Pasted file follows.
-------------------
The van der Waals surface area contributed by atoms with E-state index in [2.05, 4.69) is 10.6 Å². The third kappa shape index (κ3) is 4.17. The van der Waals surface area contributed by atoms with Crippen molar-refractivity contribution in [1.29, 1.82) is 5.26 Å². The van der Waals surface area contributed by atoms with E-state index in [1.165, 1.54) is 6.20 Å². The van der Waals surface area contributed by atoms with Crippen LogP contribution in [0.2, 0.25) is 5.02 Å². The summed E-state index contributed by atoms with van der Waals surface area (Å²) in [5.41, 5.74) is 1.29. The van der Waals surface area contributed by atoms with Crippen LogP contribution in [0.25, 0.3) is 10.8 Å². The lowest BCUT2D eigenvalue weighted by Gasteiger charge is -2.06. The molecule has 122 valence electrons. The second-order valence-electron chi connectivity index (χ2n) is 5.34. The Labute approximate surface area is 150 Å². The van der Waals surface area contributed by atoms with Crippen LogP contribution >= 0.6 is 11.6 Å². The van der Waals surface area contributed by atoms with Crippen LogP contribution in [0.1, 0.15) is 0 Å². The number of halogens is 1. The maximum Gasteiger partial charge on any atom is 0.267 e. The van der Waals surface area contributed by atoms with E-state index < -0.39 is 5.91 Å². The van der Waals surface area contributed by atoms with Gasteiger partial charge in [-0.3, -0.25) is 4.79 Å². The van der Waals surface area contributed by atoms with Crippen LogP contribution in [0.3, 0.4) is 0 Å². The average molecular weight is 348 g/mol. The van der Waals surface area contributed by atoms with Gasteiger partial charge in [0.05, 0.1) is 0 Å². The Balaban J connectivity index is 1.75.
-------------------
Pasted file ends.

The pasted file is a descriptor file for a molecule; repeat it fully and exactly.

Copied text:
The van der Waals surface area contributed by atoms with E-state index in [2.05, 4.69) is 10.6 Å². The third kappa shape index (κ3) is 4.17. The van der Waals surface area contributed by atoms with Crippen molar-refractivity contribution in [1.29, 1.82) is 5.26 Å². The van der Waals surface area contributed by atoms with E-state index in [1.165, 1.54) is 6.20 Å². The van der Waals surface area contributed by atoms with Crippen LogP contribution in [0.2, 0.25) is 5.02 Å². The summed E-state index contributed by atoms with van der Waals surface area (Å²) in [5.41, 5.74) is 1.29. The van der Waals surface area contributed by atoms with Crippen LogP contribution in [0.25, 0.3) is 10.8 Å². The lowest BCUT2D eigenvalue weighted by Gasteiger charge is -2.06. The molecule has 122 valence electrons. The second-order valence-electron chi connectivity index (χ2n) is 5.34. The Labute approximate surface area is 150 Å². The van der Waals surface area contributed by atoms with Crippen LogP contribution >= 0.6 is 11.6 Å². The van der Waals surface area contributed by atoms with Crippen LogP contribution in [0.1, 0.15) is 0 Å². The number of halogens is 1. The maximum Gasteiger partial charge on any atom is 0.267 e. The van der Waals surface area contributed by atoms with E-state index < -0.39 is 5.91 Å². The van der Waals surface area contributed by atoms with Gasteiger partial charge in [-0.3, -0.25) is 4.79 Å². The van der Waals surface area contributed by atoms with Crippen LogP contribution in [0.3, 0.4) is 0 Å². The average molecular weight is 348 g/mol. The van der Waals surface area contributed by atoms with Gasteiger partial charge in [0.05, 0.1) is 0 Å². The Balaban J connectivity index is 1.75.